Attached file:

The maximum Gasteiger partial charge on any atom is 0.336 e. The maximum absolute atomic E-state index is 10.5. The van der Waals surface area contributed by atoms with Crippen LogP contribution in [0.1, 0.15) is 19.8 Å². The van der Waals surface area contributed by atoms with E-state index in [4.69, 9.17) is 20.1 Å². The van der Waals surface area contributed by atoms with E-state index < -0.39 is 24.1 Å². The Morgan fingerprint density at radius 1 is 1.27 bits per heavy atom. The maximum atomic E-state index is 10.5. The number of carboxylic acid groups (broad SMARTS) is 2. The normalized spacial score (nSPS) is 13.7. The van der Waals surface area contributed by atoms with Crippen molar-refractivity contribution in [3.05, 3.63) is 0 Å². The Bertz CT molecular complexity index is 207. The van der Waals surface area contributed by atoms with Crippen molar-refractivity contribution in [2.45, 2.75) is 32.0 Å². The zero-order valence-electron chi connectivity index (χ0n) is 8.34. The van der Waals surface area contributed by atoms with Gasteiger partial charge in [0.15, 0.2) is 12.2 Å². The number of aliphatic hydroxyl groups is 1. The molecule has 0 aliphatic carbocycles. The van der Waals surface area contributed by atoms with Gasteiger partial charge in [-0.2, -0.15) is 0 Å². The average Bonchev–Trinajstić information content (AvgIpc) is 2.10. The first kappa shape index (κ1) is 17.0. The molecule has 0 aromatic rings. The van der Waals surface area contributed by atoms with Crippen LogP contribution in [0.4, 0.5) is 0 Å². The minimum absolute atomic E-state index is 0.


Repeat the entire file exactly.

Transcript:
The maximum Gasteiger partial charge on any atom is 0.336 e. The maximum absolute atomic E-state index is 10.5. The van der Waals surface area contributed by atoms with Crippen LogP contribution in [0.1, 0.15) is 19.8 Å². The van der Waals surface area contributed by atoms with E-state index in [4.69, 9.17) is 20.1 Å². The van der Waals surface area contributed by atoms with E-state index < -0.39 is 24.1 Å². The Morgan fingerprint density at radius 1 is 1.27 bits per heavy atom. The maximum atomic E-state index is 10.5. The number of carboxylic acid groups (broad SMARTS) is 2. The normalized spacial score (nSPS) is 13.7. The van der Waals surface area contributed by atoms with Crippen molar-refractivity contribution in [3.05, 3.63) is 0 Å². The Bertz CT molecular complexity index is 207. The van der Waals surface area contributed by atoms with Crippen molar-refractivity contribution in [2.45, 2.75) is 32.0 Å². The zero-order valence-electron chi connectivity index (χ0n) is 8.34. The van der Waals surface area contributed by atoms with Gasteiger partial charge in [0.15, 0.2) is 12.2 Å². The number of aliphatic hydroxyl groups is 1. The molecule has 0 aliphatic carbocycles. The van der Waals surface area contributed by atoms with Gasteiger partial charge in [-0.2, -0.15) is 0 Å². The average Bonchev–Trinajstić information content (AvgIpc) is 2.10. The first kappa shape index (κ1) is 17.0. The molecule has 0 aromatic rings. The van der Waals surface area contributed by atoms with Crippen LogP contribution in [0.4, 0.5) is 0 Å². The minimum absolute atomic E-state index is 0.